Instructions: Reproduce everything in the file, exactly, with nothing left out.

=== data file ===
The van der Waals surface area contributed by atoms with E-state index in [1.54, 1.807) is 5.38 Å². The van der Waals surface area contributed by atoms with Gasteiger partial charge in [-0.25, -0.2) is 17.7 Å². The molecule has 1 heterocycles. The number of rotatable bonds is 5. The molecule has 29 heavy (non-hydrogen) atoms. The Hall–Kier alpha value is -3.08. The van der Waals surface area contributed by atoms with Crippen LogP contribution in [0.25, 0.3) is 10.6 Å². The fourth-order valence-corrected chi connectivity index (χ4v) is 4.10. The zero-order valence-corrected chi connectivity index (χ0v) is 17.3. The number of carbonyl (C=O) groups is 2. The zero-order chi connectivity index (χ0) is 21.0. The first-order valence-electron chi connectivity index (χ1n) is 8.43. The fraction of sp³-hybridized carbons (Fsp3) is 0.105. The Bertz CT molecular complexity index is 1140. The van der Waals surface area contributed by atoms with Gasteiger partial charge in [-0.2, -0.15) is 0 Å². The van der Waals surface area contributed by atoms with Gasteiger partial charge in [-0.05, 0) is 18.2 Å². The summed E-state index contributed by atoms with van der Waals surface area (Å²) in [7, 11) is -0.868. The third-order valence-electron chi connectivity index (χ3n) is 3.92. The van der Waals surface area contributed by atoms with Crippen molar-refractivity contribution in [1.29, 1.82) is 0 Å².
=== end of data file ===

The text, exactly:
The van der Waals surface area contributed by atoms with E-state index in [1.54, 1.807) is 5.38 Å². The van der Waals surface area contributed by atoms with Gasteiger partial charge in [-0.25, -0.2) is 17.7 Å². The molecule has 1 heterocycles. The number of rotatable bonds is 5. The molecule has 29 heavy (non-hydrogen) atoms. The Hall–Kier alpha value is -3.08. The van der Waals surface area contributed by atoms with Crippen LogP contribution in [0.25, 0.3) is 10.6 Å². The fourth-order valence-corrected chi connectivity index (χ4v) is 4.10. The zero-order valence-corrected chi connectivity index (χ0v) is 17.3. The number of carbonyl (C=O) groups is 2. The zero-order chi connectivity index (χ0) is 21.0. The first-order valence-electron chi connectivity index (χ1n) is 8.43. The fraction of sp³-hybridized carbons (Fsp3) is 0.105. The Bertz CT molecular complexity index is 1140. The van der Waals surface area contributed by atoms with Gasteiger partial charge in [-0.2, -0.15) is 0 Å². The van der Waals surface area contributed by atoms with Gasteiger partial charge in [-0.05, 0) is 18.2 Å². The summed E-state index contributed by atoms with van der Waals surface area (Å²) in [7, 11) is -0.868. The third-order valence-electron chi connectivity index (χ3n) is 3.92. The van der Waals surface area contributed by atoms with Crippen molar-refractivity contribution in [1.29, 1.82) is 0 Å².